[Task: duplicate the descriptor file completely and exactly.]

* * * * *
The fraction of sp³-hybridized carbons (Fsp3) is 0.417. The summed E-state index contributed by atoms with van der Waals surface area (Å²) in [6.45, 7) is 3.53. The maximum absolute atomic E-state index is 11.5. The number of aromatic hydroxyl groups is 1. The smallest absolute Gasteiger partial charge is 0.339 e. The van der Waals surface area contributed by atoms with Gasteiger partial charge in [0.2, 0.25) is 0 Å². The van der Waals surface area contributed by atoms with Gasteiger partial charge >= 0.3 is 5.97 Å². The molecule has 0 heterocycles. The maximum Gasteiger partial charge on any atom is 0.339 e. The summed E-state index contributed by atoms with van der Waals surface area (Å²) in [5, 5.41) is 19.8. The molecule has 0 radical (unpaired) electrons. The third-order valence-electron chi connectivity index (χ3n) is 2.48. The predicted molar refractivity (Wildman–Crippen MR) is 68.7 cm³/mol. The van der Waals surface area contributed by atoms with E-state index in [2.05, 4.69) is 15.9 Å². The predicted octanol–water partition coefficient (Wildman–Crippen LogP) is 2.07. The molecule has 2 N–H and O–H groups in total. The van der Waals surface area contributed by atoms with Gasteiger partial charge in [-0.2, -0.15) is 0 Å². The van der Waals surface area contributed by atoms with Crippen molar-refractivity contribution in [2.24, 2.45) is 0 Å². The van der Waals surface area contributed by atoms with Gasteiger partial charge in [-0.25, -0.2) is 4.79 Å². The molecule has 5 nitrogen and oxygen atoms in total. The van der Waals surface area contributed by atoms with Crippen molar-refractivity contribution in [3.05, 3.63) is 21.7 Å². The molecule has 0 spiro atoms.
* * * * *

The fraction of sp³-hybridized carbons (Fsp3) is 0.417. The summed E-state index contributed by atoms with van der Waals surface area (Å²) in [6.45, 7) is 3.53. The maximum absolute atomic E-state index is 11.5. The number of aromatic hydroxyl groups is 1. The smallest absolute Gasteiger partial charge is 0.339 e. The van der Waals surface area contributed by atoms with Gasteiger partial charge in [0.2, 0.25) is 0 Å². The van der Waals surface area contributed by atoms with Gasteiger partial charge >= 0.3 is 5.97 Å². The molecule has 0 heterocycles. The maximum Gasteiger partial charge on any atom is 0.339 e. The summed E-state index contributed by atoms with van der Waals surface area (Å²) in [5, 5.41) is 19.8. The molecule has 0 radical (unpaired) electrons. The third-order valence-electron chi connectivity index (χ3n) is 2.48. The predicted molar refractivity (Wildman–Crippen MR) is 68.7 cm³/mol. The van der Waals surface area contributed by atoms with E-state index in [2.05, 4.69) is 15.9 Å². The predicted octanol–water partition coefficient (Wildman–Crippen LogP) is 2.07. The molecule has 2 N–H and O–H groups in total. The van der Waals surface area contributed by atoms with Gasteiger partial charge in [-0.2, -0.15) is 0 Å². The van der Waals surface area contributed by atoms with Crippen molar-refractivity contribution in [2.24, 2.45) is 0 Å². The van der Waals surface area contributed by atoms with Gasteiger partial charge in [-0.25, -0.2) is 4.79 Å². The molecule has 5 nitrogen and oxygen atoms in total. The van der Waals surface area contributed by atoms with Crippen molar-refractivity contribution in [3.05, 3.63) is 21.7 Å². The molecule has 0 spiro atoms.